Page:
Update at 8:40 p.m. ET: Senate passed legislation to defund Planned Parenthood and repeal the Affordable Care Act, with a 52-47 vote.
Here is our original post:
Senate Republicans are expected to achieve two goals on Thursday that have long eluded them — they'll pass a bill that defunds Planned Parenthood and repeals the Affordable Care Act. The House has managed to vote more than 50 times to repeal all or part of the health care law, but it's always been tougher in the Senate, where Republicans don't have the 60 votes needed to pass bills Democrats oppose. This year, they'll have a special procedure at their disposal to get around that.
But first, let's make it very clear — nothing that happens on the Senate floor this week will ever actually become law, because any bill that repeals the Affordable Care Act and defunds Planned Parenthood is going to get vetoed by the president.
So, some might ask, what is the value of this exercise?
"The value is to let him know — the president — and others that there's a big division in this country, and a lot of us don't like it, and the American people don't like it," said Republican Sen. Richard Shelby of Alabama.
In other words, symbolic votes are important. They give senators a chance to go on the record. They provide fodder for campaign ads later. So, to Republicans, even though there's a pileup of stuff Congress has to get through in the next couple of weeks — like funding the government, passing a highway bill and extending tax breaks — making Obama veto a bill that undermines his health care law and Planned Parenthood is worth their time.
"The president can't be shielded by the weighty decision he'll finally have to make when this measure lands right on his desk," said Senate Majority Leader Mitch McConnell. "When the president picks up his pen, he'll have a real choice to make."
It's a confrontation Republicans have been craving for a long time. They're using a special process called reconciliation. It's a budget-related procedure that allows some legislation to get through the Senate with only 51 votes, instead of the usual 60.
Even after a shooting at a Planned Parenthood clinic in Colorado last week, momentum to defund the organization hasn't slowed.
"Individuals who speak out for the life of children shouldn't suddenly be silenced by being screamed down because an insane person does a shooting in a clinic," said Republican Sen. James Lankford of Oklahoma on the floor Wednesday.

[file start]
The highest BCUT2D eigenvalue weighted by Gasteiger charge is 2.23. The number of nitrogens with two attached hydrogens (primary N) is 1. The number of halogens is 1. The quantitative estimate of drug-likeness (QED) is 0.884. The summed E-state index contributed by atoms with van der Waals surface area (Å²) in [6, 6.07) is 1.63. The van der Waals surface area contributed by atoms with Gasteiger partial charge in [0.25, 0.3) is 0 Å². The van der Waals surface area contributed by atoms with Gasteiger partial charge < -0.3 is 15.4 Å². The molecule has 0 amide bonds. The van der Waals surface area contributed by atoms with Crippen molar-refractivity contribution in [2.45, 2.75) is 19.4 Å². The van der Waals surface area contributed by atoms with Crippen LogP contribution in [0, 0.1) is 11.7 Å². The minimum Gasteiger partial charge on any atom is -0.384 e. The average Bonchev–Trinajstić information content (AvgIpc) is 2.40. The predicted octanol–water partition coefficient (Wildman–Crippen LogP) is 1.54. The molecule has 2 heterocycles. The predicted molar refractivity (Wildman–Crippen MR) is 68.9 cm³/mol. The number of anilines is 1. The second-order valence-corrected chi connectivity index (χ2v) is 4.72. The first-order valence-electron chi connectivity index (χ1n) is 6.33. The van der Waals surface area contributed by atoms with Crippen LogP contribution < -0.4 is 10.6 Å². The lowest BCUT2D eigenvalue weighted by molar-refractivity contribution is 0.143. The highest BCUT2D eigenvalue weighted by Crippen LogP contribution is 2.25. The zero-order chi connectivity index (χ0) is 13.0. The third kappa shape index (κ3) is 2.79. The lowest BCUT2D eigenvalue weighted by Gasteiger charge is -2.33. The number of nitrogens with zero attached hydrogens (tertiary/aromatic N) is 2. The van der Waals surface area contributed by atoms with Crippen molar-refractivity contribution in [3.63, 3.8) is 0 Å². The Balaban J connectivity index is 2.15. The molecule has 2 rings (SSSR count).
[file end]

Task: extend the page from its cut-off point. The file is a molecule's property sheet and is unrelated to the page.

But stripping federal funds from Planned Parenthood may not be a slam-dunk. Republicans can only afford three defections for their bill to pass with the required 51 votes. And one of those defections could be Susan Collins of Maine.
"My concern is that this total prohibition of federal funding, including Medicaid funds, for Planned Parenthood would cause millions of women across the country to have to find new health care providers," said Collins.
And, there's another provision in the bill that guts the Affordable Care Act's expansion of Medicaid. That was to placate hard-line conservatives who didn't think the bill went far enough to eviscerate Obamacare. But the Medicaid provision could cost votes from other Republicans, who are up for re-election in competitive states.
So it hasn't been exactly smooth sailing to win over 51 Republican votes. It's been a longer and harder undertaking than many Republicans had expected. Much to the annoyance of Democrats.
"So the fact that we blow off a day, two or three in the closing hours of this session for this political posturing, which is doomed to a presidential veto, is a waste of the time of the Senate," said Democratic Sen. Dick Durbin of Illinois.
Some Republicans say that maybe by holding these symbolic votes this week, they'll satisfy their constituents, and that could ease passage of a government spending bill next week.
But Durbin scoffed at that idea.
"So you're assuming we aren't going to re-vote these issues three or four times?" he asked. "In the Senate, Sen. McConnell likes to re-vote things over and over and over again."